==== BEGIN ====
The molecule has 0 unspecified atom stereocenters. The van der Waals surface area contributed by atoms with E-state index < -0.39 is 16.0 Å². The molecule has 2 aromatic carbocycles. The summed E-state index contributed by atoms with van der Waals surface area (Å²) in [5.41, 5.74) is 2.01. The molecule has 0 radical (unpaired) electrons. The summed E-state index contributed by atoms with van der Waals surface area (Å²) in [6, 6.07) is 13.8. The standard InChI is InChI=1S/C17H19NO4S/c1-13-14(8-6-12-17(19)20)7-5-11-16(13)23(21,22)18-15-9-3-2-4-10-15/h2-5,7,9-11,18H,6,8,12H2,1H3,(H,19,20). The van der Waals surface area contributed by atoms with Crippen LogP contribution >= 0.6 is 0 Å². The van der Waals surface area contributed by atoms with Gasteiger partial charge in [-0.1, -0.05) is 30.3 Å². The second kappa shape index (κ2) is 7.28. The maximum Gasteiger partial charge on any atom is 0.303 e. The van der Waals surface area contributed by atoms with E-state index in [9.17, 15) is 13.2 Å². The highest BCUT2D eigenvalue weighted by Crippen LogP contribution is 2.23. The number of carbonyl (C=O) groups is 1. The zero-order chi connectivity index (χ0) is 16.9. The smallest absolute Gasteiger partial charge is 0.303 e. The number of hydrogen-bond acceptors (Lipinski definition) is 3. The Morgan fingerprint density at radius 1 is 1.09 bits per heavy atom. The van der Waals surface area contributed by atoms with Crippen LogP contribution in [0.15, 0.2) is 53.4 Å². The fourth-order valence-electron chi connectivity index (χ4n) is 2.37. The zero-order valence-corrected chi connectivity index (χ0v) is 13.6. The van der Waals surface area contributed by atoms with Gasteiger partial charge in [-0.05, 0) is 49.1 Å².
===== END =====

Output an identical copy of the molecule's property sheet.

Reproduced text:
The molecule has 0 unspecified atom stereocenters. The van der Waals surface area contributed by atoms with E-state index < -0.39 is 16.0 Å². The molecule has 2 aromatic carbocycles. The summed E-state index contributed by atoms with van der Waals surface area (Å²) in [5.41, 5.74) is 2.01. The molecule has 0 radical (unpaired) electrons. The summed E-state index contributed by atoms with van der Waals surface area (Å²) in [6, 6.07) is 13.8. The standard InChI is InChI=1S/C17H19NO4S/c1-13-14(8-6-12-17(19)20)7-5-11-16(13)23(21,22)18-15-9-3-2-4-10-15/h2-5,7,9-11,18H,6,8,12H2,1H3,(H,19,20). The van der Waals surface area contributed by atoms with Crippen LogP contribution >= 0.6 is 0 Å². The van der Waals surface area contributed by atoms with Gasteiger partial charge in [-0.1, -0.05) is 30.3 Å². The second kappa shape index (κ2) is 7.28. The maximum Gasteiger partial charge on any atom is 0.303 e. The van der Waals surface area contributed by atoms with E-state index in [9.17, 15) is 13.2 Å². The highest BCUT2D eigenvalue weighted by Crippen LogP contribution is 2.23. The number of carbonyl (C=O) groups is 1. The zero-order chi connectivity index (χ0) is 16.9. The smallest absolute Gasteiger partial charge is 0.303 e. The number of hydrogen-bond acceptors (Lipinski definition) is 3. The Morgan fingerprint density at radius 1 is 1.09 bits per heavy atom. The van der Waals surface area contributed by atoms with Crippen LogP contribution in [0.15, 0.2) is 53.4 Å². The fourth-order valence-electron chi connectivity index (χ4n) is 2.37. The zero-order valence-corrected chi connectivity index (χ0v) is 13.6. The van der Waals surface area contributed by atoms with Gasteiger partial charge in [-0.05, 0) is 49.1 Å².